8 Mistakes to avoid if want to sell your Cleaning Business:

8 Mistakes to avoid if want to sell your Cleaning Business:

1. The Owner as the “Primary” Cleaner

Remember you are starting a business not starting to become a full time cleaner. The key point here is the future owner of your business most likely doesn’t want to be cleaning 40 hours a week. Also, remember you don’t have time to run your business if you’re doing all the work. Hire reliable cleaners to assist you in the cleaning process and eventually trust them enough to do all the work, while you grow and maintain the relationships your business needs to succeed. Then move on to finding a General Manager so you continue to sell and build your business.

2. Thinking all Cleaning is the Same

Home Cleaning and Commercial Cleaning are very different businesses. In both you make a clean space out of a dirty space but the real similarities end there. Homes all have the same basic areas including a living room, kitchen, bedrooms, and bathrooms. In Commercial Cleaning there are different types of spaces with cubicles and larger central bathrooms or hair salons with hard floors, mirrors, and chairs drilled in the center of the room. Understanding your rate and potential profit in different scenarios and spaces is critical to the success of your business.

3. Not having Signed Contracts

If you plan to sell your business in the future or you want to be confident in your customer relationships you should make every effort to get signed agreements with all of your customers. We have seen many operators who run their cleaning business without contracts and when it’s time to sell, the valuation is drastically lower. Bottom line is, get signed contracts. If you need assistance on what makes a good contract please let us know.

4. Billing Clients Per Cleaning

One of the most important parts of how you operate your cleaning business is the process of billing your clients. Generally speaking, you would think I go do work and I bill them on an hourly basis or at an agreed upon project basis (each time you clean the whole house). However, when selling your business the best type of revenue to have is an on-going monthly revenue stream where you know exactly what you make every month for an agreed upon amount of cleaning. This way the revenue is seen as more of a recurring revenue and has a higher valuation than project-based work.

5.Windshield Time

Having a lot of windshield time (in your vehicle) is all time you’re not collecting revenue. Make sure you don’t spread your customers too far from your home base or each other. Choose a territory wisely and do your best to stick with it. The further away your locations are, the more your time and service costs go up. The less driving you and your teams are doing the more money they are making or services are being provided. A tightly knit area to service is also far more appealing to buyers as well.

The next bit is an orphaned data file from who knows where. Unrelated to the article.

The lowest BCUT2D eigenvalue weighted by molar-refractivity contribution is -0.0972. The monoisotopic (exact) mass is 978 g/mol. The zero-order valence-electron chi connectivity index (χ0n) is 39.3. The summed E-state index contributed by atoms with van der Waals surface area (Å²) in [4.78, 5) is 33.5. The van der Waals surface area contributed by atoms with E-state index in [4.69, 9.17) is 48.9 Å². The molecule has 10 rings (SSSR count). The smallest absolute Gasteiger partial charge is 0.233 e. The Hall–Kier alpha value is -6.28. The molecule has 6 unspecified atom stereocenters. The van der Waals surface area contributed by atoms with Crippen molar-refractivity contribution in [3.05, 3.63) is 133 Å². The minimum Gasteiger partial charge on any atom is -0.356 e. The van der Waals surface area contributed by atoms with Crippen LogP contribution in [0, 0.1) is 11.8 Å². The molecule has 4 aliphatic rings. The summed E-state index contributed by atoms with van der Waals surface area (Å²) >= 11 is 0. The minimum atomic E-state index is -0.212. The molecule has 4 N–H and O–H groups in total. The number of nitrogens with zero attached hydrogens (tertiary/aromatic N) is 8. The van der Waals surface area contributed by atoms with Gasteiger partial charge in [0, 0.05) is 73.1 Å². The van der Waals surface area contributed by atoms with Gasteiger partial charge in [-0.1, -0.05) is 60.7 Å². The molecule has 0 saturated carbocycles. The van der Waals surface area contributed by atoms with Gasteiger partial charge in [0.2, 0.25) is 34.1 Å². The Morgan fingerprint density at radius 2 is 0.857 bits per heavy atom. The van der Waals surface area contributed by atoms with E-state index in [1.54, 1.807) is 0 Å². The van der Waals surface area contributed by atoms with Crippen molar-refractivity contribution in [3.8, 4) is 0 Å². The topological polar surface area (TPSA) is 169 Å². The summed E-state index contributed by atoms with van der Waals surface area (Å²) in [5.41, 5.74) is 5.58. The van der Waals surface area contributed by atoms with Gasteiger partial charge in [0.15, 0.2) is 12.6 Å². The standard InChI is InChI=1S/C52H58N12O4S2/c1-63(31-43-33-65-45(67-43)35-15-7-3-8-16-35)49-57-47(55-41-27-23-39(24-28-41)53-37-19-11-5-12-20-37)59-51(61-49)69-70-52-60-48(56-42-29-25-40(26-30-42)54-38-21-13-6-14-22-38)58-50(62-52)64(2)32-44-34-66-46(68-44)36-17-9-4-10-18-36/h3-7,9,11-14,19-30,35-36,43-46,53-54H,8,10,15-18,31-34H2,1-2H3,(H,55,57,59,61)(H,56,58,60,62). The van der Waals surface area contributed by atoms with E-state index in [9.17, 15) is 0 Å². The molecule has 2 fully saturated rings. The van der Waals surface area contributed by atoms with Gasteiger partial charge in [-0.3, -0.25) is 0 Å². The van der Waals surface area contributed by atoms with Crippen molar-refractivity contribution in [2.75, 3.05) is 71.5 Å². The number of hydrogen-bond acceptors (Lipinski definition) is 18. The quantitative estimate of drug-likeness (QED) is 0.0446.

6. Growth through a Very Big Customer

One of the biggest weaknesses of any business is overly relying on one customer for your company’s revenue. As with growing an investment portfolio, diversifying your customer base can drive down risks that are inherent in having too much of your success coming from one area. Also, keep in mind that relying on one industry can be equally risky if the industry encounters issues. So diversify your clients and industries that they work in (commercial) and in turn you’ll have a stronger, more desirable company.

7. Too Thin of Margins

Be careful when negotiating your fees with your customers. Don’t give away too much of your margin. You need to know the market and understand what is expected but at the same time not give away too much. If you set your margins correctly out of the gate you will be much happier with the income in the long run. Also, it will make the process of selling your business a much simpler one.  If you need help with understanding how to set margins, be sure to contact us.

8. Basic Training is the Only Training

As an operational standard you should include additional training as your home cleaning company evolves, especially if it evolves into a commercial cleaning company. The fact that an employee has cleaning experience does not mean that they have cleaned homes the way that your cleaning company does. You need all your employees to be on the same page and clean in the same manner, this is your “standard”.

Likewise, if they have commercial cleaning experience, that’s not the same as residential and visa versa. Your cleaning staff needs the relevant cleaning processes in both home and commercial properties. This will ensure that your business succeeds and your employees have the knowledge to succeed in their positions.

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